Cabling caution: Are you following the rules in and around machinery?

Rosemont, IL—Because of safety and liability issues, more time is being devoted to selecting and installing wire and cable used in and around industrial machinery to ensure performance reliability, noted Lapp Group at National Manufacturing Week in late September. National Fire Protection Association 79 (NFPA 79) Electrical Standard for Industrial Machinery was revised in 2007. Are you aware of the new requirements? Key points about this and other applicable standards follow.

11/08/2007


Rosemont, IL —Because of safety and liability issues, more time is being devoted to selecting and installing wire and cable used in and around industrial machinery to ensure performance reliability, noted

Lapp Group

at

National Manufacturing Week

in late September.

National Fire Protection Association

79 (NFPA 79) Electrical Standard for Industrial Machinery was revised in 2007. Are you aware of the new requirements? Key points about this and other applicable standards follow.

NFPA 79 2007 Edition

says a single conductor or multi-conductor appliance wiring material (AWM) shall not be permitted, unless the completed assembly has been listed prior for such use.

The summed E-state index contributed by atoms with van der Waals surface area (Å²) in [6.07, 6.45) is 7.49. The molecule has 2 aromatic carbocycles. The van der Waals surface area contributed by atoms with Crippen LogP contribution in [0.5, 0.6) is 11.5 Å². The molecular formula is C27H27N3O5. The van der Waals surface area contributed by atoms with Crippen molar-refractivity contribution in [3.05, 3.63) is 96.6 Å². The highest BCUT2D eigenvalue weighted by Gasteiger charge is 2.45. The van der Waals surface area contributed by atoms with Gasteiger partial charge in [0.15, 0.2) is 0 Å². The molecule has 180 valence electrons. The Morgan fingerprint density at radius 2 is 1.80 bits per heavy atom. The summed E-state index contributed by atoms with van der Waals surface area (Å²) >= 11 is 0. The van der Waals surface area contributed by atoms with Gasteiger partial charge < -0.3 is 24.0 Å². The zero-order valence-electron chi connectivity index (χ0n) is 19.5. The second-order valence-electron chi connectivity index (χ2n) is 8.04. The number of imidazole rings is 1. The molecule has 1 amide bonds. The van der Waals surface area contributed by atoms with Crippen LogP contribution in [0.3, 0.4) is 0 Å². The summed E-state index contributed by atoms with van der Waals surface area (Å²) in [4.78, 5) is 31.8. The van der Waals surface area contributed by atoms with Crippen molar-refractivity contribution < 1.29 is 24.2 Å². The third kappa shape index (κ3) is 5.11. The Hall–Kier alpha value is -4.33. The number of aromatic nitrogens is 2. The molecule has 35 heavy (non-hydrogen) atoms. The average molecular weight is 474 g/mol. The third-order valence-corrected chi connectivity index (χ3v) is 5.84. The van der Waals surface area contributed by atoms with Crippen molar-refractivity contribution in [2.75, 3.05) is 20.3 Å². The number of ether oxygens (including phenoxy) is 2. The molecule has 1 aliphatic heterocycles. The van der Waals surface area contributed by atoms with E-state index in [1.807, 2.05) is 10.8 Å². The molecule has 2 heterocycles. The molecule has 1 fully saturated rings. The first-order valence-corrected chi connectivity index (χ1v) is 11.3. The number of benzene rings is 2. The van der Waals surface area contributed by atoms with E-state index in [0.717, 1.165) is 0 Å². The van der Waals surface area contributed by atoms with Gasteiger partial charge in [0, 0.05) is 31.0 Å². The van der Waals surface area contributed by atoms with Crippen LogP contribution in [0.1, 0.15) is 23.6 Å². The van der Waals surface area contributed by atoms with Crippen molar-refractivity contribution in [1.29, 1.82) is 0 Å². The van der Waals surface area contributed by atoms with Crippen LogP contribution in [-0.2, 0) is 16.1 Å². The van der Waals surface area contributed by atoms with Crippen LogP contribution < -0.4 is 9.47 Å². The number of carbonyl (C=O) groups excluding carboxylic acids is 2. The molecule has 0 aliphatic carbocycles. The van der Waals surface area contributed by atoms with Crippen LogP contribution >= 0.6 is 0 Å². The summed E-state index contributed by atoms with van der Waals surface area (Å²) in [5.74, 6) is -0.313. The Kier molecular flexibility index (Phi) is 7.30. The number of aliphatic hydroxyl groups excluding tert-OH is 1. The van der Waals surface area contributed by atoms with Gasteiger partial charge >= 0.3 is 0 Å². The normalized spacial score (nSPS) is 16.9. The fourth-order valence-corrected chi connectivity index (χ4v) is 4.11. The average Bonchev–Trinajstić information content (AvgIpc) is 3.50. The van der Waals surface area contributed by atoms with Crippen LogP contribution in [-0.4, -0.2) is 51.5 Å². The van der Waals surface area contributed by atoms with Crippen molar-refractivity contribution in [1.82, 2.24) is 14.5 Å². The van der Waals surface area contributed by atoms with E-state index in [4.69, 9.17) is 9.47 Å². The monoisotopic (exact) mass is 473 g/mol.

Maureen Broe, senior marketing communications, Lapp USA, used a piece of Lapp UL listed cable at National Manufacturing Week 2007 to point out some of what is and isn’t permissible for wiring in and around industrial machinery. Image by Mark T. Hoske, Control Engineering .

According to NFPA, that standard “shall apply to the electrical/electronic equipment, apparatus, or systems of industrial machines operating from a nominal voltage of 600 volts or less, and commencing at the point of connection of the supply to the electrical equipment of the machine.” It doesn’t include “additional requirements for machines intended for use in hazardous (classified) locations,” NFPA adds.

Machine Tool Wire (MTW) is among permissible options for wire and cable, according to Lapp; communication cables, tray cables, and exposed runs are among areas covered in U.S. National Electric Code (NEC) 336, 392, 501, and 800. Cordage for machinery, for instance, falls under NEC 400. NFPA 79 machinery area is covered by

Underwriters Laboratories (UL) MTW / AWM

, according to Lapp information (which includes a list of conformant Lapp cables). Specific application areas include stationary control cables, continuous flex areas, such as robotics, stationary variable frequency drive cables, and motor supply power and bus cable.

Lapp’s Industry Machinery White Paper provides a detailed technical explanation of cabling requirements

.

Lapp Group cable and connector products include Lapp Olflex, Unitronic, and Etherline bus and Ethernet cables, Silvyn cable track and accessories, Epic Rectangular, Circular, and Pin & Sleeve Connectors, Skintop strain relief cable glands, Fleximark Cable Marking Systems, remote access ports, and custom harness assemblies.

Also read from Control Engineering :
Crush-resistant flexible cable

Symmetrical cable for VFDs

Mark T. Hoske , editor in chief
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